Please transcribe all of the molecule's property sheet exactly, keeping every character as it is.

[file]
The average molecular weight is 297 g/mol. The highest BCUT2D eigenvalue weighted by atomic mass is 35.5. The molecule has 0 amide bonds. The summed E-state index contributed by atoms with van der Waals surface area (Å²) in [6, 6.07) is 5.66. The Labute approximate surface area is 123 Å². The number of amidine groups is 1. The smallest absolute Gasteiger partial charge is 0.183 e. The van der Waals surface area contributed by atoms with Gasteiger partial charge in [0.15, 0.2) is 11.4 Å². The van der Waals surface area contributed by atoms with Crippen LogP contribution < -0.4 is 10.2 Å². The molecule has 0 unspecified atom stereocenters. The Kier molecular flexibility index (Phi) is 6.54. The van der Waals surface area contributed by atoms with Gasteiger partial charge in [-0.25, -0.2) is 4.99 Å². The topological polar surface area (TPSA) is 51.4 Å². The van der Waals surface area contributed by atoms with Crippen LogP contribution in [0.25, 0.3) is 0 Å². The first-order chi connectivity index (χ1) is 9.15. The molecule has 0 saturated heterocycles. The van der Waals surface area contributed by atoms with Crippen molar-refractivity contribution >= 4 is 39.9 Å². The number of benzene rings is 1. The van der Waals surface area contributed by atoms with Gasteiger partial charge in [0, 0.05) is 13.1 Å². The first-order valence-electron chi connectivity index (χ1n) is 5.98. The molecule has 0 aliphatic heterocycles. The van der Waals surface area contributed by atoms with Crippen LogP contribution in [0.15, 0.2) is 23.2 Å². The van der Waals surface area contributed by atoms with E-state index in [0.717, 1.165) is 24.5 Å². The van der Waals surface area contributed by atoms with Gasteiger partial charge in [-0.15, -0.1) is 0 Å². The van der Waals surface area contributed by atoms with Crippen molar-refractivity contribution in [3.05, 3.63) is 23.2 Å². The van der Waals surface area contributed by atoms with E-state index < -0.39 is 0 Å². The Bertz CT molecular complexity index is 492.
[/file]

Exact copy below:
The average molecular weight is 297 g/mol. The highest BCUT2D eigenvalue weighted by atomic mass is 35.5. The molecule has 0 amide bonds. The summed E-state index contributed by atoms with van der Waals surface area (Å²) in [6, 6.07) is 5.66. The Labute approximate surface area is 123 Å². The number of amidine groups is 1. The smallest absolute Gasteiger partial charge is 0.183 e. The van der Waals surface area contributed by atoms with Gasteiger partial charge in [0.15, 0.2) is 11.4 Å². The van der Waals surface area contributed by atoms with Crippen LogP contribution < -0.4 is 10.2 Å². The molecule has 0 unspecified atom stereocenters. The Kier molecular flexibility index (Phi) is 6.54. The van der Waals surface area contributed by atoms with Gasteiger partial charge in [-0.25, -0.2) is 4.99 Å². The topological polar surface area (TPSA) is 51.4 Å². The van der Waals surface area contributed by atoms with Crippen LogP contribution in [0.25, 0.3) is 0 Å². The first-order chi connectivity index (χ1) is 9.15. The molecule has 0 saturated heterocycles. The van der Waals surface area contributed by atoms with Crippen molar-refractivity contribution >= 4 is 39.9 Å². The number of benzene rings is 1. The van der Waals surface area contributed by atoms with Gasteiger partial charge in [0, 0.05) is 13.1 Å². The first-order valence-electron chi connectivity index (χ1n) is 5.98. The molecule has 0 aliphatic heterocycles. The van der Waals surface area contributed by atoms with Crippen LogP contribution in [0.15, 0.2) is 23.2 Å². The van der Waals surface area contributed by atoms with E-state index in [0.717, 1.165) is 24.5 Å². The van der Waals surface area contributed by atoms with Gasteiger partial charge in [-0.15, -0.1) is 0 Å². The van der Waals surface area contributed by atoms with Crippen molar-refractivity contribution in [3.05, 3.63) is 23.2 Å². The van der Waals surface area contributed by atoms with E-state index < -0.39 is 0 Å². The Bertz CT molecular complexity index is 492.